Tyler Perry is teaming with LinkedIn for some real talk about race in the American workplace.

The renowned director, actor, screenwriter, producer and philanthropist is joining LinkedIn as the lead-off guest editor of Conversations for Change, a new content and community discussion series the business social-networking site is launching to drive engagement.

Starting Monday (Feb. 8), Perry will serve as guest editor for the full week, working with LinkedIn’s editorial team to curate content across different channels around the topics of equity, inclusion and representation in the workplace. As part of that, LinkedIn is presenting an interview with Perry by “CBS This Morning” anchor Gayle King, in which he discusses his own path to success in Hollywood and the guiding principles that got him there.

“I wanted to be a part of LinkedIn’s Conversations for Change because there’s so much that is going on in the country that we need to talk about,” Perry told Variety. “The word ‘conversation’ means a dialogue between people, and in dialogue is where you find all of the truth, all of the pain, all of the nuance, and where you get to the heart of what’s really affecting so many of us.”

As part of the guest-editor gig, Perry also will answer questions directly from LinkedIn members who have lost employment in the course of the coronavirus pandemic. (LinkedIn is paying Perry an undisclosed sum as an editorial contributor, a rep for the company said.)

“I really want to be a light for anybody out there who is looking to make their own way in the world, and to let others know that you can do it, too,” Perry said.

In business, Perry noted, people tend to hire people they know or people who look like them. “As a result, many people get left out of potential opportunities,” he said. “These patterns tend to perpetuate a lack of diversity that sets Black professionals back.”

Other notable Black professionals who will be featured on LinkedIn this week for the inaugural Conversations for Change series are Dr. Bernice King, CEO of the King Center in Atlanta; Carla Harris, vice chairman and managing director at Morgan Stanley; and Dr. Ibram X. Kendi, author of “How to Be an Antiracist” and founding director of the Boston University Center for Antiracist Research.

Gayle King’s wide-ranging interview with Perry goes live Monday at noon ET, accessible via the main LinkedIn News page and via this link.

Among the subjects the duo discuss, Perry talks about his first experience with racism in the workplace. He went to interview for a job at a hotel as a parking valet, and on the streetcar there he met a young white kid about his age who also wanted to apply for the job. Perry had a driver’s license — and the white guy didn’t.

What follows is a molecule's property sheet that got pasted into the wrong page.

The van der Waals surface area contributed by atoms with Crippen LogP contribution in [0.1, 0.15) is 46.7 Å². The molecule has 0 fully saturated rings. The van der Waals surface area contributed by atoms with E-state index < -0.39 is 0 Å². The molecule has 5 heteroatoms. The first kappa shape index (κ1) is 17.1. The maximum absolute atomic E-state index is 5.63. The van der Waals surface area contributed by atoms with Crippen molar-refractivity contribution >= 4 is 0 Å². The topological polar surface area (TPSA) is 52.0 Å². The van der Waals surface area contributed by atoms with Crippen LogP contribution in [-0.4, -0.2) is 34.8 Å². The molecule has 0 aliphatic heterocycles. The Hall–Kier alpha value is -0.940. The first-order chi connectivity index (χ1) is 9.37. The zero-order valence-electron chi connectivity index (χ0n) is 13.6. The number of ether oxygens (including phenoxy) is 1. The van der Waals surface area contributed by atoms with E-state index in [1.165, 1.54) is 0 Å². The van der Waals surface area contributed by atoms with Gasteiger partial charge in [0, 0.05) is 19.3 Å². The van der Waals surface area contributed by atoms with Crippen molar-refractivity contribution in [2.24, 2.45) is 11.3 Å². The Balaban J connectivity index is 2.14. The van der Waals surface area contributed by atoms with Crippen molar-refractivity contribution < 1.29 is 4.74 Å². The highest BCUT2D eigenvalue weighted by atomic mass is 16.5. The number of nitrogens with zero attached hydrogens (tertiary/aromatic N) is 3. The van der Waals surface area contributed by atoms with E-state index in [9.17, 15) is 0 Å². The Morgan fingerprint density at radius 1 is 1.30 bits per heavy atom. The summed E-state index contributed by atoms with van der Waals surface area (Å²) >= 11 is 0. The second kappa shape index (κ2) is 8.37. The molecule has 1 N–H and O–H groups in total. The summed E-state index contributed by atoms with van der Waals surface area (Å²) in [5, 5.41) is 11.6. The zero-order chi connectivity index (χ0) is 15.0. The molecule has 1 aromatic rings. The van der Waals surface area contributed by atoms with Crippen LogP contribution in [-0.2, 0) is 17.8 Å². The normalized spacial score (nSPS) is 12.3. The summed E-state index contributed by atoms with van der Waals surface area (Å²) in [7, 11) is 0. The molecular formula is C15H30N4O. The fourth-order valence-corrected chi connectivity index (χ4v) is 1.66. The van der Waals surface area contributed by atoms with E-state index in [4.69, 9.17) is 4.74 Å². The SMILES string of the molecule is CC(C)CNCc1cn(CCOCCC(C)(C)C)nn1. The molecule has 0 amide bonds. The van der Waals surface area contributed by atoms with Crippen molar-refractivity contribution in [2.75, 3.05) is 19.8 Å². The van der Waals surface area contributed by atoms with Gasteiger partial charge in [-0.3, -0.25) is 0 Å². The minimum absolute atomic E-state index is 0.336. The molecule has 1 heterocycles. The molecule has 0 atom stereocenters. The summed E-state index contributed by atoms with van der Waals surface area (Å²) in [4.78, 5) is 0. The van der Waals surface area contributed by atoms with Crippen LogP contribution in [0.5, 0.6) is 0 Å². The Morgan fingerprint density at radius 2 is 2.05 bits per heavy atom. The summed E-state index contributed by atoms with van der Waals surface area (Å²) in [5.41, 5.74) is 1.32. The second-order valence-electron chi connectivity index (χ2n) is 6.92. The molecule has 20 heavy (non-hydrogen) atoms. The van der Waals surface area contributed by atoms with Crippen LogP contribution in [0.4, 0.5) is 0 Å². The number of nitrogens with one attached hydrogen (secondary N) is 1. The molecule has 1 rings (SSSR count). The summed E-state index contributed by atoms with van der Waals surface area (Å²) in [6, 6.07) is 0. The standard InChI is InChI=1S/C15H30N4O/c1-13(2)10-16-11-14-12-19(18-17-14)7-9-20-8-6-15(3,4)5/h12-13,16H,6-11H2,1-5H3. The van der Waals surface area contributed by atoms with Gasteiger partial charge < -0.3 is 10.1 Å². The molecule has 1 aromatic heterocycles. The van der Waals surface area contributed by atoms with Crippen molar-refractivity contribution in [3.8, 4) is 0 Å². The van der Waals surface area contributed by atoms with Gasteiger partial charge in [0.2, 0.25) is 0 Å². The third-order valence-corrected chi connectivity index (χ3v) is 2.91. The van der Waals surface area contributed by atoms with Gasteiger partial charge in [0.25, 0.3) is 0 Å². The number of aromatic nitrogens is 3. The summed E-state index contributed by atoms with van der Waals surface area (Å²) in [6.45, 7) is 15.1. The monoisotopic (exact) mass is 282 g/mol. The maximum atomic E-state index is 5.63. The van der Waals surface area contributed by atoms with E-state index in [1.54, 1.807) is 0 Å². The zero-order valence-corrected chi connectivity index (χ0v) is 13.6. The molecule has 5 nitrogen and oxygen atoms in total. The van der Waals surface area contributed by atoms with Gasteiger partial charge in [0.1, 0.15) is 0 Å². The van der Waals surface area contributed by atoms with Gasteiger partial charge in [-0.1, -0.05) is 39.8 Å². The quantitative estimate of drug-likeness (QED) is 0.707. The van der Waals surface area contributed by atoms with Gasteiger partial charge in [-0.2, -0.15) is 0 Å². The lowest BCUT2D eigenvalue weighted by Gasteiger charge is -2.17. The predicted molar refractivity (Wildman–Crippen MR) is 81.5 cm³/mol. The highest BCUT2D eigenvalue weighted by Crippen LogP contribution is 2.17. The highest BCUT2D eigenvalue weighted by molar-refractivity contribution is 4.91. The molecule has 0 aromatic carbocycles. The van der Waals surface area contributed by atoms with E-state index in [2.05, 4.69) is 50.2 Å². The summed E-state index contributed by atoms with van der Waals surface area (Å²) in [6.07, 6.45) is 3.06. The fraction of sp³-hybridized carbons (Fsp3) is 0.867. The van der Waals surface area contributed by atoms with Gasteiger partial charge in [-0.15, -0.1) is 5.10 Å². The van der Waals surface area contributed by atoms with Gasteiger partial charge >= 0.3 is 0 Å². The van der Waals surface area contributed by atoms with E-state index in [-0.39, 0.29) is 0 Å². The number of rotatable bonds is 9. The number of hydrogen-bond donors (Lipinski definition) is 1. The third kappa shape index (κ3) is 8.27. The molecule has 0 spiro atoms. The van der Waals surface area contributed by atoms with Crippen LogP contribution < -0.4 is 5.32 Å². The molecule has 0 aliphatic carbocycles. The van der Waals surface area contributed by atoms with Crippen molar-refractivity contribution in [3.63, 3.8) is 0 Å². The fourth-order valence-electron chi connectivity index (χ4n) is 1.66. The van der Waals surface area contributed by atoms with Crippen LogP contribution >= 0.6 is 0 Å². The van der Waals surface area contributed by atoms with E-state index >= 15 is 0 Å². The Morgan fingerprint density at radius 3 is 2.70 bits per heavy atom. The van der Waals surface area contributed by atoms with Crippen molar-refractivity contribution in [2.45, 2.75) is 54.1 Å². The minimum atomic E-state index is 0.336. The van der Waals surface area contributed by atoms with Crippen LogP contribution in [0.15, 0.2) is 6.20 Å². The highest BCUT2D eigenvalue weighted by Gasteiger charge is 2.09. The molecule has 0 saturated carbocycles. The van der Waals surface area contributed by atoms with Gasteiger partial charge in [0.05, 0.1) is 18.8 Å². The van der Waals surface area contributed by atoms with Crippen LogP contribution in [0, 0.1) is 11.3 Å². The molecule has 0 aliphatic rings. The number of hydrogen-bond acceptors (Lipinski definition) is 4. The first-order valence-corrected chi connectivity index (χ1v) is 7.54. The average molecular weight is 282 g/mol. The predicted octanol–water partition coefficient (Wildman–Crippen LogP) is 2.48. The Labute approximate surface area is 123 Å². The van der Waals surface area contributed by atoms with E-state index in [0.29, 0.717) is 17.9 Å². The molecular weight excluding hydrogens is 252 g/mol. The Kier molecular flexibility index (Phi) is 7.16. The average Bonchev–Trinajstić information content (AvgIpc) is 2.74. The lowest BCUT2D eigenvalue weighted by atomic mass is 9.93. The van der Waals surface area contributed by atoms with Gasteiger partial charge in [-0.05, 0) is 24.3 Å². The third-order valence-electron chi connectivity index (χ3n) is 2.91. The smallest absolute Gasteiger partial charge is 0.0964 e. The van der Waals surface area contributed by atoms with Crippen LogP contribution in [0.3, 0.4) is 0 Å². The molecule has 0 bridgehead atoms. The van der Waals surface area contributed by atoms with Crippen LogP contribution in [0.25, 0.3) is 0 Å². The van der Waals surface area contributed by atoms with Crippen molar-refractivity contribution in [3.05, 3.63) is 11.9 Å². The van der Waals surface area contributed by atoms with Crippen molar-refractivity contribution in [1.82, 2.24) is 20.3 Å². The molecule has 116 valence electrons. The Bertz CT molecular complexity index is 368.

“I go in first and the person who was interviewing me said, “No, no, no. You’re big and strong. We need you in housekeeping,’” Perry recalls. He was told the valet job was already filled, so Perry gratefully accepted the housekeeping job. On the way home, he saw the same white kid — who, it turned out, got the valet gig after Perry’s interview. “I realized that there were no Black people in the front of the house. It was all white people. It was all white. White staff, bellman, everything,” Perry tells King. “The Black people were only in the back of the house.”

Another formative experience in Perry’s life that framed how he thought about his future career was seeing his father work as a housing construction subcontractor for a white man.

“Every Friday, my father would get paid $800, and he would be so happy about it, and then I would watch the white man sell the home and make $80,000,” Perry told Variety. “I never understood why my father didn’t sell his own houses — it didn’t make sense to me. But he just never thought that was something that he would ever be able to do in the Jim Crow South. So watching that happen, I knew from a young age that I wanted to be the man who owned the house.”

For the launch of LinkedIn News’ Conversations for Change campaign, the company tapped Nadia Hallgren, the award-winning director of Michelle Obama’s documentary “Becoming,” to produce a series of spots featuring notable Black professionals across different industries sharing how they achieved success in their own right, as well as the obstacles they encountered and still face, and why representation matters. The videos will run across digital platforms through the end of February.

LinkedIn is repped by UTA Marketing, which brokered the partnership with Perry. LinkedIn, which Microsoft bought in 2016 for $26 billion, is leveraging LinkedIn News to present “conversations that have traditionally been kept out of professional settings,” said Mel Selcher, LinkedIn’s SVP of marketing and communications. Subsequent topics in the series will include the impact of COVID on women in the workplace and mental health.

LinkedIn News, which comprises a team of 75 editors across 15 countries, publishes a daily newsletter with 46 million recipients, which makes it one of the world’s largest business-news media outlets, according to Selcher.

The business goal of Conversations for Change, of course, is to bring more members to the platform. “Linkedin is about creating economic opportunity for every member,” said Selcher. “When things work best on LinkedIn is when communities come together — connecting, finding jobs, getting skills.”

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